Cash-strapped councils should take a greater lead on tackling anti-social behaviour instead of expecting police to solve the problem.
Devon and Cornwall’s police and crime commissioner Alison Hernandez told a panel that oversees her organisation this week that a crackdown on ASB would only be successful if councils and local police inspectors work together – but it’s for councils to lead the way.
She said a report from the government called ‘Out of Order’ says councils are failing to do that.
The panel was told that investment in neighbourhood policing teams is still a priority for the force, with 24 additional officers and 17 PCSOs being appointed who focus on anti-social behaviour and neighbourhood crimes.
A special operation on low-level crime called Operation Loki was said to provide a visible presence and tackle ASB and violence against women and girls. It has been carried out in areas of Torquay, Exeter, Barnstaple, Plymouth, Truro, Falmouth and Paignton.
During that time, police engaged with more than 27,000 people and ASB dropped in the target areas. Drugs, mainly cocaine and cannabis, were seized too.
The next step is to seek funding from a pot called ‘Safer Streets 5’ to pay for mobile (pop-up) police stations, training so police and partners can understand the difference between ASB and criminal activity, wider engagement with communities and stronger punishment for ASB. They may also pay for an ASB lawyer to try to secure prosecutions.
The panel heard that one council-led scheme working well is Looe where the local police inspector and businesses cooperate well. Anyone found shoplifting is banned from all shops, and people behaving anti-socially in pubs are banned from every pub in town. The town council is tackling drugs next.
But in Bideford, the absence of street marshals has been causing a problem.
Torridge District councillor Philip Hackett said Barnstaple was lucky enough to get Safer Streets funding to put such marshals in place which had resulted in ASB incidents in the town being cut by a third, but neighbouring Bideford had lost half of its PCSOs.
“We have a joint community safety partnership with North Devon and we used to have funds at our disposal for street marshals, but now we have to bid independently and we have lost out. We desperately need them.”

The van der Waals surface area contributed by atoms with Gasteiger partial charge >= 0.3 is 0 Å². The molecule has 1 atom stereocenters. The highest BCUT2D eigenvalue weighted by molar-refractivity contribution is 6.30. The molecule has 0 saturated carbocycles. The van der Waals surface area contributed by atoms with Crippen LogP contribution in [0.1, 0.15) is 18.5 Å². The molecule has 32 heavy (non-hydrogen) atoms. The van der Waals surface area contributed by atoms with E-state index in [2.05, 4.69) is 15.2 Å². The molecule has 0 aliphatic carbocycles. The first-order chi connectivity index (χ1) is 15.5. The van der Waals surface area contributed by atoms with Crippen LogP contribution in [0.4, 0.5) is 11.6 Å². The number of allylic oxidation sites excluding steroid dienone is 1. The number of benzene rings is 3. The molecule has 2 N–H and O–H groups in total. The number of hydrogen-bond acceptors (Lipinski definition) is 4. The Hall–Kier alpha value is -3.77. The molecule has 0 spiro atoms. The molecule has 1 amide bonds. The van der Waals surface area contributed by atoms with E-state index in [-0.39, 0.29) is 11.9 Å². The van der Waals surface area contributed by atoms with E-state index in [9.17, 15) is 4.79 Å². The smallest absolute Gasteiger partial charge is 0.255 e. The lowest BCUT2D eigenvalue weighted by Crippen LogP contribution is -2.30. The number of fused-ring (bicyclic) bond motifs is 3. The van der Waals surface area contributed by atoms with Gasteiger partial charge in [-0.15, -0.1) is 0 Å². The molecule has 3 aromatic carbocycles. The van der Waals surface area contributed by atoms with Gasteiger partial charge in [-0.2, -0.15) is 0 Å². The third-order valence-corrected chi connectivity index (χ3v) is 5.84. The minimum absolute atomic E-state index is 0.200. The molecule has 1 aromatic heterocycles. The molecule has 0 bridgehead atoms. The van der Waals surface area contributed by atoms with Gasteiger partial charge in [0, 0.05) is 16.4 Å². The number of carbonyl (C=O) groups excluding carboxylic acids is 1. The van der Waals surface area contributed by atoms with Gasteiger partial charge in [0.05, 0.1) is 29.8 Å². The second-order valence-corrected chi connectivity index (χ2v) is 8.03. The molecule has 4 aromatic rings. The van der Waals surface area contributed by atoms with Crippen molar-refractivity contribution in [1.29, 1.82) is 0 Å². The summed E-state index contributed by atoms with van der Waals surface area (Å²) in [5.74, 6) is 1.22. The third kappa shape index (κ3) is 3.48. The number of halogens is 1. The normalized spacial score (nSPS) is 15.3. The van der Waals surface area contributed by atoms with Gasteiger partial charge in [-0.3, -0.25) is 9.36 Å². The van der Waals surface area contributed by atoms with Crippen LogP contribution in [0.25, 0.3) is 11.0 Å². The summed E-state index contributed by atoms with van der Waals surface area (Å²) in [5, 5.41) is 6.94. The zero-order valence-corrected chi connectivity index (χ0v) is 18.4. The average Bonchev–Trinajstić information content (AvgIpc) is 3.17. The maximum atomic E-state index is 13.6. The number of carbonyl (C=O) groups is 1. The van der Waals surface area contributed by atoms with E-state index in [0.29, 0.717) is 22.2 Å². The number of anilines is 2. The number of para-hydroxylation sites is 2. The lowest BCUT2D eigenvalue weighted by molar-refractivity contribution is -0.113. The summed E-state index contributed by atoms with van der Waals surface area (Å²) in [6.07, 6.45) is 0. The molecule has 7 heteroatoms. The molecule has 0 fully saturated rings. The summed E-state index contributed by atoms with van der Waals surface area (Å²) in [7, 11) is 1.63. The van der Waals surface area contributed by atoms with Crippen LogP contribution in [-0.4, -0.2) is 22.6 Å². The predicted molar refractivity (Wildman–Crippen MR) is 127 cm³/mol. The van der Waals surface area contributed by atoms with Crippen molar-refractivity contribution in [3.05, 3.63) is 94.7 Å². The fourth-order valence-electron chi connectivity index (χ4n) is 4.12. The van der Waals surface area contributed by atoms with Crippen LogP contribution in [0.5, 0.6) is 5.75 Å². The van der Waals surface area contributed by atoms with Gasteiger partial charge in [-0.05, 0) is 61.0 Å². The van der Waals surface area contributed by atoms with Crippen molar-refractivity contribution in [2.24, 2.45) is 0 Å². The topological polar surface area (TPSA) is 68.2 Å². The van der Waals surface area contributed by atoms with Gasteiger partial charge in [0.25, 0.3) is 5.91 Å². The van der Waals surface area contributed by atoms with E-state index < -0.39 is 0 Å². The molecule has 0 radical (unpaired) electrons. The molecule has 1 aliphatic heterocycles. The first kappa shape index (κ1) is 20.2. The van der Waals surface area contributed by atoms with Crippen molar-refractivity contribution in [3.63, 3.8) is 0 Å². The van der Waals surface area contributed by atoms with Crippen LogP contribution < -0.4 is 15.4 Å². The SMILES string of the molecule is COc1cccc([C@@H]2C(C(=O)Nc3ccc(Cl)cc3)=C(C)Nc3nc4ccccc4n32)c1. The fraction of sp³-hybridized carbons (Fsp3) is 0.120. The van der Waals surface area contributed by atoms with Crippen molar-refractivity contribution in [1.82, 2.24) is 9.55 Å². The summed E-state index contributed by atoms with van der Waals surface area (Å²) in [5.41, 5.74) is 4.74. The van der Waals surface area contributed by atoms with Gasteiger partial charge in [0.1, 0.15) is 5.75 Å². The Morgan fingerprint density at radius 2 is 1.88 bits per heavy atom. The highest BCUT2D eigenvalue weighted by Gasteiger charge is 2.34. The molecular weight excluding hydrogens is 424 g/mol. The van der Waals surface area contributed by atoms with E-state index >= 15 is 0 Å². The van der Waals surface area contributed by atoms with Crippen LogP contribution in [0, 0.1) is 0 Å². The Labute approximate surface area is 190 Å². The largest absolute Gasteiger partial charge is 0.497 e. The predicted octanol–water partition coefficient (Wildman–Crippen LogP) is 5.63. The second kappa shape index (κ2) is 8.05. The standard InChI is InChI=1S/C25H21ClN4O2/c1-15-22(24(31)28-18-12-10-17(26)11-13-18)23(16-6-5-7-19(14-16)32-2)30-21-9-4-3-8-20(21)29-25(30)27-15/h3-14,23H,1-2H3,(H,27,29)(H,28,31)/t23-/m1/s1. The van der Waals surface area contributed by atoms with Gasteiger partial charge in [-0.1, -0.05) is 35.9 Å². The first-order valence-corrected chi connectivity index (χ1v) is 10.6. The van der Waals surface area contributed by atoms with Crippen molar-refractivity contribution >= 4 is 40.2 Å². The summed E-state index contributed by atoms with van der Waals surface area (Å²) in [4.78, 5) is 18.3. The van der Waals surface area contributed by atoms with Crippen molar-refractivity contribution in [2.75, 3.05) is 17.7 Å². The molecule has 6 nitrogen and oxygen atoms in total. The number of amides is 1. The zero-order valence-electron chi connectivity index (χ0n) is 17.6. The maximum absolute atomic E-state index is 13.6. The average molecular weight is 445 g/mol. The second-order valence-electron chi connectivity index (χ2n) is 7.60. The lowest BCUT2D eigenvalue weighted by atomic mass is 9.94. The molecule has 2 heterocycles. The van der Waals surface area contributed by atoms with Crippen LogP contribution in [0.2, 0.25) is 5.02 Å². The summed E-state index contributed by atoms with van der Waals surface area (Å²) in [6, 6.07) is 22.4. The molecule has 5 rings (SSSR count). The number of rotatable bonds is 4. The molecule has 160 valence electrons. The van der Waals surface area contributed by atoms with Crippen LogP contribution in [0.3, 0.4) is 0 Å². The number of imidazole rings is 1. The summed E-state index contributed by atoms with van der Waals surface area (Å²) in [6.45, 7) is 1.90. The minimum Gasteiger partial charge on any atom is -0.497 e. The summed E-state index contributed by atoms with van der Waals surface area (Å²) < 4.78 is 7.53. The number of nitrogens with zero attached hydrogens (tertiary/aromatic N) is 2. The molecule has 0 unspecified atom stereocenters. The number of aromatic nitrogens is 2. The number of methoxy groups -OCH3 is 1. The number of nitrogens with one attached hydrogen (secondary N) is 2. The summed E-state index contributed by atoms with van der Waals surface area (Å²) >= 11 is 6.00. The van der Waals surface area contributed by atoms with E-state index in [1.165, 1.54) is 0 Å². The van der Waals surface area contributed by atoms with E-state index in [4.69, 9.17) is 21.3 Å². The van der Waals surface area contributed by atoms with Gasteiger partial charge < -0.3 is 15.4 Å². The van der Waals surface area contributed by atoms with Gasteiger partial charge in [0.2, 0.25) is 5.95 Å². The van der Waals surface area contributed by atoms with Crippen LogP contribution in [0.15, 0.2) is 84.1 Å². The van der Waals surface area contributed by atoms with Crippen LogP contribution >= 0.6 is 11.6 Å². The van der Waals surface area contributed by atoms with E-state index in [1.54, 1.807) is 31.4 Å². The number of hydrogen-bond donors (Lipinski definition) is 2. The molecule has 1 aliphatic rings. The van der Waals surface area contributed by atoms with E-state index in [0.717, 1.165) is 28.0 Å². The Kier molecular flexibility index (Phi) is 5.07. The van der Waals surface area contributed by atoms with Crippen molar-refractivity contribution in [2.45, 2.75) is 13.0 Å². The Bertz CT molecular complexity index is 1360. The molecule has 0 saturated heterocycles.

He said people had been urinating in the street in Bideford and Westward Ho! through the summer and the council has to find the culprits from CCTV images.
“How can we take more money from our councils to fund street marshals? We have a deficit and we are paying more for our police. Surely the money should come from policing not the councils. ASB is expanding and the resources are not being directed in the right place.”
Ms Hernandez said the effectiveness of Barnstaple’s street marshals hadn’t been evaluated, but she had been lobbied by North Devon MP Selaine Saxby to find funding for them. North Devon District Council has agreed to pay for a further six months whilst partnership funding is found.
“If they [street marshalls] are that good, the council should be prioritising its funding. Nothing is stopping the council funding that scheme to do it straight away rather taking it from policing ,” she told Cllr Hackett.
“We do not have have an answer at the moment, but there are a few things to consider through the budget process.”
There is a possibility that some of ASB funding, which had been used to tackle gangs of youths in Dartmouth and East Devon, for example, could go to street marshals, she said.
Schemes where ASB officers were trained under the community safety accreditation scheme and had powers usually only available to the police, such as issuing fixed penalty notices or confiscating alcohol, had worked best. Plymouth Against Retail Crime was one such scheme which is highly rated by local police.